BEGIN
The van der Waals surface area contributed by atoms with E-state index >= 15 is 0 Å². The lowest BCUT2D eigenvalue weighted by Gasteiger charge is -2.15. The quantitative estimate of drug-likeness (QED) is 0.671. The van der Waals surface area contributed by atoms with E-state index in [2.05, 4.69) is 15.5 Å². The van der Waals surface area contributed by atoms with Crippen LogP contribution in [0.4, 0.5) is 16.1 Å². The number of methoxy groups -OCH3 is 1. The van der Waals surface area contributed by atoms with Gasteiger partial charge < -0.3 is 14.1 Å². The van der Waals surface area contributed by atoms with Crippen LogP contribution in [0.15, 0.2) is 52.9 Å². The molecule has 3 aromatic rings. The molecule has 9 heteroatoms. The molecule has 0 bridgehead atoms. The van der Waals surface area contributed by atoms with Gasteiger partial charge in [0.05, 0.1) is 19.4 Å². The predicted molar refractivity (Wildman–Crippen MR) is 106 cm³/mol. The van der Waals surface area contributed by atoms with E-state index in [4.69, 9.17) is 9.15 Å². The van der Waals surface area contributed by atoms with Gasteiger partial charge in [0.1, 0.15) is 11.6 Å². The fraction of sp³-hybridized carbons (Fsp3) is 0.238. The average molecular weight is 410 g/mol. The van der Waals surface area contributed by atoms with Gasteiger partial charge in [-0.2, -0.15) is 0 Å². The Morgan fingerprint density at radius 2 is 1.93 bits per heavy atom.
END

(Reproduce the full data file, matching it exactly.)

The van der Waals surface area contributed by atoms with E-state index >= 15 is 0 Å². The lowest BCUT2D eigenvalue weighted by Gasteiger charge is -2.15. The quantitative estimate of drug-likeness (QED) is 0.671. The van der Waals surface area contributed by atoms with E-state index in [2.05, 4.69) is 15.5 Å². The van der Waals surface area contributed by atoms with Crippen LogP contribution in [0.4, 0.5) is 16.1 Å². The number of methoxy groups -OCH3 is 1. The van der Waals surface area contributed by atoms with Gasteiger partial charge < -0.3 is 14.1 Å². The van der Waals surface area contributed by atoms with Crippen LogP contribution in [0.15, 0.2) is 52.9 Å². The molecule has 3 aromatic rings. The molecule has 9 heteroatoms. The molecule has 0 bridgehead atoms. The van der Waals surface area contributed by atoms with Gasteiger partial charge in [0.05, 0.1) is 19.4 Å². The predicted molar refractivity (Wildman–Crippen MR) is 106 cm³/mol. The van der Waals surface area contributed by atoms with E-state index in [4.69, 9.17) is 9.15 Å². The van der Waals surface area contributed by atoms with Gasteiger partial charge in [0.1, 0.15) is 11.6 Å². The fraction of sp³-hybridized carbons (Fsp3) is 0.238. The average molecular weight is 410 g/mol. The van der Waals surface area contributed by atoms with Gasteiger partial charge in [-0.2, -0.15) is 0 Å². The Morgan fingerprint density at radius 2 is 1.93 bits per heavy atom.